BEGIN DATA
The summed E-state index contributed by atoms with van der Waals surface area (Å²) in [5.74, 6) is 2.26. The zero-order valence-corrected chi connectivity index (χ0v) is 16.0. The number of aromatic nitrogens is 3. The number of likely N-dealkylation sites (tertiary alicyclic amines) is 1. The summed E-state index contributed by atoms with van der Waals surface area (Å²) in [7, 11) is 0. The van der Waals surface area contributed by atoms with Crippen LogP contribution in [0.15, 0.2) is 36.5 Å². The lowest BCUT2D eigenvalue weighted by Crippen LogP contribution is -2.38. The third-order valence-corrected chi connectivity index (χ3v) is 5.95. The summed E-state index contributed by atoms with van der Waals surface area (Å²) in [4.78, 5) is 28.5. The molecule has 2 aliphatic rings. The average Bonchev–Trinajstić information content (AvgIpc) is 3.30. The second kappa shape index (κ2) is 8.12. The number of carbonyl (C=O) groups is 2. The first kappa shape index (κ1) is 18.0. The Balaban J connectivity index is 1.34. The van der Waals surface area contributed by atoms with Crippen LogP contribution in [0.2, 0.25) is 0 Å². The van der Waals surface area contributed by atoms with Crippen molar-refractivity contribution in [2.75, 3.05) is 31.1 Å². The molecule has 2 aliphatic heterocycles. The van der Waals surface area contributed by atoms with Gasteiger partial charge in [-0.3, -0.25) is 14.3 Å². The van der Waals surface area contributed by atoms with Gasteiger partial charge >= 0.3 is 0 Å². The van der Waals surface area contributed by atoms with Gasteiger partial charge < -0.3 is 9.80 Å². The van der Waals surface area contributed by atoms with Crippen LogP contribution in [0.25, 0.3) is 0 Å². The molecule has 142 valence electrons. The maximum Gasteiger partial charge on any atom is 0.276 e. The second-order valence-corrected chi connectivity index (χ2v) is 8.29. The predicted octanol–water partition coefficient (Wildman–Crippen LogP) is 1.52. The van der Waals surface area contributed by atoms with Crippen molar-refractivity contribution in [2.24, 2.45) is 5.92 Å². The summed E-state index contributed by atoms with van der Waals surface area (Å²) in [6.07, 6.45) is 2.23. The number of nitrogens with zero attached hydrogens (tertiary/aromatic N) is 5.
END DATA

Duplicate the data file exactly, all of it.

The summed E-state index contributed by atoms with van der Waals surface area (Å²) in [5.74, 6) is 2.26. The zero-order valence-corrected chi connectivity index (χ0v) is 16.0. The number of aromatic nitrogens is 3. The number of likely N-dealkylation sites (tertiary alicyclic amines) is 1. The summed E-state index contributed by atoms with van der Waals surface area (Å²) in [7, 11) is 0. The van der Waals surface area contributed by atoms with Crippen LogP contribution in [0.15, 0.2) is 36.5 Å². The lowest BCUT2D eigenvalue weighted by Crippen LogP contribution is -2.38. The third-order valence-corrected chi connectivity index (χ3v) is 5.95. The summed E-state index contributed by atoms with van der Waals surface area (Å²) in [4.78, 5) is 28.5. The molecule has 2 aliphatic rings. The average Bonchev–Trinajstić information content (AvgIpc) is 3.30. The second kappa shape index (κ2) is 8.12. The number of carbonyl (C=O) groups is 2. The first kappa shape index (κ1) is 18.0. The Balaban J connectivity index is 1.34. The van der Waals surface area contributed by atoms with Crippen LogP contribution in [0.2, 0.25) is 0 Å². The van der Waals surface area contributed by atoms with Crippen molar-refractivity contribution in [2.75, 3.05) is 31.1 Å². The molecule has 2 aliphatic heterocycles. The van der Waals surface area contributed by atoms with Gasteiger partial charge in [-0.3, -0.25) is 14.3 Å². The van der Waals surface area contributed by atoms with Gasteiger partial charge >= 0.3 is 0 Å². The van der Waals surface area contributed by atoms with Gasteiger partial charge < -0.3 is 9.80 Å². The van der Waals surface area contributed by atoms with Crippen LogP contribution in [0.25, 0.3) is 0 Å². The molecule has 142 valence electrons. The maximum Gasteiger partial charge on any atom is 0.276 e. The second-order valence-corrected chi connectivity index (χ2v) is 8.29. The predicted octanol–water partition coefficient (Wildman–Crippen LogP) is 1.52. The van der Waals surface area contributed by atoms with Crippen molar-refractivity contribution in [2.24, 2.45) is 5.92 Å². The summed E-state index contributed by atoms with van der Waals surface area (Å²) in [6.07, 6.45) is 2.23. The number of nitrogens with zero attached hydrogens (tertiary/aromatic N) is 5.